Asiatic black bear cubs rescued in remote Laos - GulfToday

Asiatic black bear cubs rescued in remote Laos


Two Asiatic black bear cubs are seen after they were rescued in Luang Namtha province.

Five Asiatic black bear cubs were rescued from a remote stretch of northern Laos and are being nursed back to health at a sanctuary, NGO Free the Bears said Monday, calling the one-day rescue the largest in its 24-year history.

Across Asia thousands of the animals, classified as vulnerable on the IUCN Red List of endangered species, are kept in cages as pets and used to extract bile from their gall bladders for traditional medicine.

Working with Laos police, the team swept in on three different locations in Luang Namtha province near the Chinese border last week.

An Asiatic black bear cub is seen in a transport crate after it was rescued in Luang Namtha province.

The cubs were weak and malnourished after being fed on mainly rice porridge but are now "doing well", NGO spokesman Rod Mabin told AFP.

"For the first day or so they were a bit picky as they adjusted to the milk but now they are fully adjusted."

He added that they would be in quarantine for a month at a sanctuary near the tourist town of Luang Prabang before being introduced to a nursery enclosure.

The cubs were found in a bamboo paper factory, a cassava plantation, and a private household.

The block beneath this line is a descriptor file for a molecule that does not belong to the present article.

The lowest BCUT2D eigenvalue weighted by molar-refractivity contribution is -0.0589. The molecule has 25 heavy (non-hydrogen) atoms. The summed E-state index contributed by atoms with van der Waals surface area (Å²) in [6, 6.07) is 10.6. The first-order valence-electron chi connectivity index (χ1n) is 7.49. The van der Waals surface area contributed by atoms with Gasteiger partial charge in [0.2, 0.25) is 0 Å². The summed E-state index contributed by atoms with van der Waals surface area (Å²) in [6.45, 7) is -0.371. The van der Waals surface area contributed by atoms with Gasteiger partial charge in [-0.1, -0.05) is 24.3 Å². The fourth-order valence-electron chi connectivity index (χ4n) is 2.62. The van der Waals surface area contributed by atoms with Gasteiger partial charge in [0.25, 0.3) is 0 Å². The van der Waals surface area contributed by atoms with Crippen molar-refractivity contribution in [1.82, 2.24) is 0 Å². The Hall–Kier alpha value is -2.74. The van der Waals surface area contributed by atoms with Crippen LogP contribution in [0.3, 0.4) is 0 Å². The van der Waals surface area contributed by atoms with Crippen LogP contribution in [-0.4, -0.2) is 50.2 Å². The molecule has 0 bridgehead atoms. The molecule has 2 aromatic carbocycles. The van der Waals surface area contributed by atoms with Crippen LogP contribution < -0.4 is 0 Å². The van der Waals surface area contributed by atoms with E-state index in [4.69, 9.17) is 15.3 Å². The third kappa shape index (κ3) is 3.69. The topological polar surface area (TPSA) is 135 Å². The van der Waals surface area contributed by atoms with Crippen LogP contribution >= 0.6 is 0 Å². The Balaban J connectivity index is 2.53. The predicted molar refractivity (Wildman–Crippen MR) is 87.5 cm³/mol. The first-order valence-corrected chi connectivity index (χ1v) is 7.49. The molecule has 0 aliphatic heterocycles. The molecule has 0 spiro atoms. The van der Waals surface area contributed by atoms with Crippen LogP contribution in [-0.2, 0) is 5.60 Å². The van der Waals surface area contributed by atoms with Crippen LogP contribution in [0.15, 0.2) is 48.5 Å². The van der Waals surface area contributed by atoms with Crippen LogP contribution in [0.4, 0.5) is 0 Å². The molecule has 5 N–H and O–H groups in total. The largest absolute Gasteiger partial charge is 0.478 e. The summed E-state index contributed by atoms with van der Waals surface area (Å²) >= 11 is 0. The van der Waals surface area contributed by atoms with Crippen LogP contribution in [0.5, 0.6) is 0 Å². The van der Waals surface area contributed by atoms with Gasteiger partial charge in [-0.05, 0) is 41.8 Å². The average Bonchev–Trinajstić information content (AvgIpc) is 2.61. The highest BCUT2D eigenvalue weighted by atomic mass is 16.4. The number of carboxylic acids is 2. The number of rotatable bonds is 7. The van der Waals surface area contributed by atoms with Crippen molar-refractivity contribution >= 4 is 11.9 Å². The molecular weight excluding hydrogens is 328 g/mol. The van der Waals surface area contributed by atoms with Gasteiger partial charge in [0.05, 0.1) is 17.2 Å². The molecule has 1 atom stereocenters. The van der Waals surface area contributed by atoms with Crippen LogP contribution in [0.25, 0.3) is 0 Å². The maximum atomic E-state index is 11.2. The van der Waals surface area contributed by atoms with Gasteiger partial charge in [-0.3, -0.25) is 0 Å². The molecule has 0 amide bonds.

All owners claimed to have purchased them from villagers, but in Laos it is now illegal to keep the bears, trade their parts or extract bile.

Five endangered Asiatic black bear cubs were rescued from a remote stretch of Laos near the Chinese border.

Wildlife authorities in Laos and Vietnam have cracked down on the painful and invasive practice but bear bile farming still persists.

Many of the creatures, also known as moon bears, are starved, dehydrated, wounded and psychologically scarred when they are rescued.

The Asiatic black bear population is also threatened by habitat loss.

The NGO has rescued 11 bears so far this year and are on track to beat their total of 13 in 2018.

Authoritarian Laos has also long been a top transit hub for the smuggling of wildlife products, including pangolins, helmeted hornbills and tiger parts.

Widespread corruption and weak law enforcement allows the criminal activity to flourish.

Agence France-Presse

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